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The following code prints ==atname==

\def\atname{atname}
\def\xxx{name}
\def\at{at}
==\csname\at\xxx\endcsname==
\bye

but this does not:

\def\@name{atname}
\def\xxx{name}
\def\at{@}
==\csname\at\xxx\endcsname==
\bye

Why, and how can I make this work?

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2 Answers

up vote 11 down vote accepted

\def\@name{atname} has not defined \@name, but \@ with parameter text name. Also in plain TeX, the default catcode for @ is 12.

\catcode`\@=11
\def\@name{atname}
\def\xxx{name}
\def\at{@}
==\csname\at\xxx\endcsname==
\bye
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Ah, that was stupid - I use plain Tex only in Latex class and style files, where I had a problem and tried to simplify my question; hadn't realized that latex changes @'s catcode. Thanks! –  Wybo Dekker Feb 17 at 8:13
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A control sequence definition is composed of three parts:

  1. the control sequence name;
  2. the parameter text;
  3. the replacement text.

The parameter text is whatever is placed between the control sequence name and the open brace {1 that delimits the replacement text. It can contain parameter tokens #1#9, but also other tokens.

A control sequence can be formed by a sequence of one or more letters (a letter, in this context, is a character with category code 11) or by a single non letter (any category code).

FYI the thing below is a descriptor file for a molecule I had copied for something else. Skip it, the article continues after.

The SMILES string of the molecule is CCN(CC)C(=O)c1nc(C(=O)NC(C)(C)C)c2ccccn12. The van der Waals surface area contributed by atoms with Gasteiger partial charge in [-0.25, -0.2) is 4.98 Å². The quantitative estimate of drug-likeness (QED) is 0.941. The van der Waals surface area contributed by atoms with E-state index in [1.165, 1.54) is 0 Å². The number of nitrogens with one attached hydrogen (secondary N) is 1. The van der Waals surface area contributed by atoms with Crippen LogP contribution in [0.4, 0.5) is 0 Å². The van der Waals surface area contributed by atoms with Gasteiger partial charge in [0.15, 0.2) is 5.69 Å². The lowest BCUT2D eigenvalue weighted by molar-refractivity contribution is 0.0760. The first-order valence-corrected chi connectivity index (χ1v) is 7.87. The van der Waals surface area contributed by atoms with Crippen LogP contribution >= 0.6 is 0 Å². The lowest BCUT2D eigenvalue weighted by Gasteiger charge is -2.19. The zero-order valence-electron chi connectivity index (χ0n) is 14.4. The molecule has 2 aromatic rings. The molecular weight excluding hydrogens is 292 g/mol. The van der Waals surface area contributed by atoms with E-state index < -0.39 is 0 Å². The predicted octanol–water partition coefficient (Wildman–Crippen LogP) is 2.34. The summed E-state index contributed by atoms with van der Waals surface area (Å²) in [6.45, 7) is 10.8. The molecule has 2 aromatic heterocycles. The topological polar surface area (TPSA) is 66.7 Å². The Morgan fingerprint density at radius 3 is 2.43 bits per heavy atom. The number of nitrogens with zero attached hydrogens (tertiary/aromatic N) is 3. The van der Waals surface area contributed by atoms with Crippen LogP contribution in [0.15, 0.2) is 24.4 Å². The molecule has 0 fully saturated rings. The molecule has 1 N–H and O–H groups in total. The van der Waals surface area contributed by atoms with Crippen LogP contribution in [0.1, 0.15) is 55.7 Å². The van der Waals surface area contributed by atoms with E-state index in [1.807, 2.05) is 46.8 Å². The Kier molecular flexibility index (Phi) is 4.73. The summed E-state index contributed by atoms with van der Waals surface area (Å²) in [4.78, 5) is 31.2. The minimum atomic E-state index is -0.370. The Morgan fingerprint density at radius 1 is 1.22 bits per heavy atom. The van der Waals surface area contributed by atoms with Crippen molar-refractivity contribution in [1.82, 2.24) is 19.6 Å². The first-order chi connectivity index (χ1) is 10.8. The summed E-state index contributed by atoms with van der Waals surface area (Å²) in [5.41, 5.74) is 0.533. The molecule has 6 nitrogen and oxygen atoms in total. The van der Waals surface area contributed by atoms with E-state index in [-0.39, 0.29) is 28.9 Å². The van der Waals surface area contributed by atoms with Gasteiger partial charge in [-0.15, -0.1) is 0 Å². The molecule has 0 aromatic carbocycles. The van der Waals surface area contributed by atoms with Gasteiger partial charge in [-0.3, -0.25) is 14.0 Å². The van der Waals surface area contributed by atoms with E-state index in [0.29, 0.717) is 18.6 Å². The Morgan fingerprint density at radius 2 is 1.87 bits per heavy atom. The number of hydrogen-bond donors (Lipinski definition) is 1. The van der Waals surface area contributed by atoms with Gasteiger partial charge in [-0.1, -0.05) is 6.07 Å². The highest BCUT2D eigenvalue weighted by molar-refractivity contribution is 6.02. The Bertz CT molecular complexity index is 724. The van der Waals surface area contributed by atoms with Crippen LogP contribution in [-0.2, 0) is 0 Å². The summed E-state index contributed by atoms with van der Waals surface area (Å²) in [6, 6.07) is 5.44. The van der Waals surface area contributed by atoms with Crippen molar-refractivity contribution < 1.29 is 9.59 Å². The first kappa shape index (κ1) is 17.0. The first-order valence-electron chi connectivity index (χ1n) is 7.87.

However, control sequence names can be formed with the expansion of \csname: all character tokens resulting from the full expansion of the tokens up to the matching \endcsname will be used, independently of their category code.

Under the normal setting, @ has category code 12, so doing

\def\@name{atname}

defines \@, because a single non letter ends the scanning for the control sequence name. The parameter text is the token list name, which is required to follow \@ at usage time.

So you go through by doing

\catcode`@=11 % make @ a letter
\def\@name{atname}
\catcode`@=12 % go back to the default
\def\xxx{name}
\def\at{@}
==\csname\at\xxx\endcsname==
\bye

or

\expandafter\def\csname @name\endcsname{atname}
\def\xxx{name}
\def\at{@}
==\csname\at\xxx\endcsname==
\bye

because \expandafter forms the control sequence name from the expansion of \csname before \def does its job.

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